â€œItâ€™s somewhat analogous to the family-based film market,â€ he continues. â€œMost family based films are not subject to review, because they know that that audience is all about the message. And if the message is right, theyâ€™ll give you a hall pass if the production values werenâ€™t as high. And if we get criticized for the dialogue, most of it has been taken right out of the book. So, in a sense, theyâ€™re criticizing the literary nature of the work.â€
Reason has a celebratory opening day article and link collection.
The LA Times finds that Italians have better political scandals.
Reporting from Rome â€” The governor made off to a monastery after having affairs with transsexuals, but not before the cops videotaped a tryst, all flesh and white powder, and offered to sell copies to a magazine owned by the prime minister, who, at the time, was rumored to be entangled with an underage Neapolitan model.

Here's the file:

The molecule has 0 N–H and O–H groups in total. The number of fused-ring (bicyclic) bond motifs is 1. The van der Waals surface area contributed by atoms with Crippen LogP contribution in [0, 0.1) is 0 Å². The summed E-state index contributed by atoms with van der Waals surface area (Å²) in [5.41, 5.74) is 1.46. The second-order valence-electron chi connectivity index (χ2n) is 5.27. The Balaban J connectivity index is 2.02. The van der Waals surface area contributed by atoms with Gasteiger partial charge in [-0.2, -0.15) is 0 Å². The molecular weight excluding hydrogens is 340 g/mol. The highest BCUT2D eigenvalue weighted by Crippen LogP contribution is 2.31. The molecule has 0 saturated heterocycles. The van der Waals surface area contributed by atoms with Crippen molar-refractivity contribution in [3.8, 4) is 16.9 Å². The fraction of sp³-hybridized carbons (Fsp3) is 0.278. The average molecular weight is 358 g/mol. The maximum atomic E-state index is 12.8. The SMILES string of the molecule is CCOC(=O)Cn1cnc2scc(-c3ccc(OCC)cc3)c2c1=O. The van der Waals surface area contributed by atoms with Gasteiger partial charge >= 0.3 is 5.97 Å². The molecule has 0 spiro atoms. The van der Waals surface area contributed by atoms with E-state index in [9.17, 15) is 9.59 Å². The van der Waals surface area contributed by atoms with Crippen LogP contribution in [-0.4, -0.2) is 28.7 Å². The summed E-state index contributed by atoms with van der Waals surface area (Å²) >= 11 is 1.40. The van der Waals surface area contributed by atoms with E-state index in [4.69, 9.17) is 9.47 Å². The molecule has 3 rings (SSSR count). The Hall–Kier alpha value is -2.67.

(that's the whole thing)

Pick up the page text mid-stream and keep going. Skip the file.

Then one of the transsexuals, a Brazilian named Brenda, turned up naked and dead, her laptop computer submerged under a running tap. Oh, yeah, and the drug dealer who supplied cocaine to the governor and Brenda would meet his own demise. It’s an odd coincidence.
Glenn Reynolds explains why the federal government has come to resemble Schlitz beer.
Leo Grin, at Big Hollywood has a four part essay on Werner Herzog, Timothy Treadwell, and “Grizzly Man” (2005). Pt1, Pt2, Pt3, Pt4.
Big Hollywood is promising more in-depth reviews of significant conservative films.
Sometimes a review panning a film can be fun to read. C. Robert Cargill turns in an exceptionally amusing review of Lars von Trier’s new movie Antichrist, which actually contains both savage mockery and high praise.